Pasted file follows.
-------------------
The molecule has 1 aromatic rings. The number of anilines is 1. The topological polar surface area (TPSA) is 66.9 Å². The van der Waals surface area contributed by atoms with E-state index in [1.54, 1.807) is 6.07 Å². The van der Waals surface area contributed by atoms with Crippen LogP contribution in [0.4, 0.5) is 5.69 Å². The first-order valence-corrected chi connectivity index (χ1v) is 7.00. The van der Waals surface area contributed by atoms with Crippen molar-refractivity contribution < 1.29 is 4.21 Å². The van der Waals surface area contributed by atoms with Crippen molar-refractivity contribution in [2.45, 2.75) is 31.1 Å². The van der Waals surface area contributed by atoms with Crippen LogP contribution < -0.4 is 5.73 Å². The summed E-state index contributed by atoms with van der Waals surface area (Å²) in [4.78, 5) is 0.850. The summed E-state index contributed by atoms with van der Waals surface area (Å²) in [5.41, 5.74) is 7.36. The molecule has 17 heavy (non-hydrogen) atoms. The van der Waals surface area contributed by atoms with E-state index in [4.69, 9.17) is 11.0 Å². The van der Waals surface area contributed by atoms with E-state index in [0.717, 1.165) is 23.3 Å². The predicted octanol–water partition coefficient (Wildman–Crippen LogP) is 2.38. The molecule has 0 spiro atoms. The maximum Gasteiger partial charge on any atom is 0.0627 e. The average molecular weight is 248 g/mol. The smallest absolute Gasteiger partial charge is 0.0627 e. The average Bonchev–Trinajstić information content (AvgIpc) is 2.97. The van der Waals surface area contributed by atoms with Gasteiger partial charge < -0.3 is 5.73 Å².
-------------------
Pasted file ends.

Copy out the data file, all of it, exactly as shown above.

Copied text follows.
The molecule has 1 aromatic rings. The number of anilines is 1. The topological polar surface area (TPSA) is 66.9 Å². The van der Waals surface area contributed by atoms with E-state index in [1.54, 1.807) is 6.07 Å². The van der Waals surface area contributed by atoms with Crippen LogP contribution in [0.4, 0.5) is 5.69 Å². The first-order valence-corrected chi connectivity index (χ1v) is 7.00. The van der Waals surface area contributed by atoms with Crippen molar-refractivity contribution < 1.29 is 4.21 Å². The van der Waals surface area contributed by atoms with Crippen molar-refractivity contribution in [2.45, 2.75) is 31.1 Å². The van der Waals surface area contributed by atoms with Crippen LogP contribution < -0.4 is 5.73 Å². The summed E-state index contributed by atoms with van der Waals surface area (Å²) in [4.78, 5) is 0.850. The summed E-state index contributed by atoms with van der Waals surface area (Å²) in [5.41, 5.74) is 7.36. The molecule has 17 heavy (non-hydrogen) atoms. The van der Waals surface area contributed by atoms with E-state index in [4.69, 9.17) is 11.0 Å². The van der Waals surface area contributed by atoms with E-state index in [0.717, 1.165) is 23.3 Å². The predicted octanol–water partition coefficient (Wildman–Crippen LogP) is 2.38. The molecule has 0 spiro atoms. The maximum Gasteiger partial charge on any atom is 0.0627 e. The average molecular weight is 248 g/mol. The smallest absolute Gasteiger partial charge is 0.0627 e. The average Bonchev–Trinajstić information content (AvgIpc) is 2.97. The van der Waals surface area contributed by atoms with Gasteiger partial charge < -0.3 is 5.73 Å².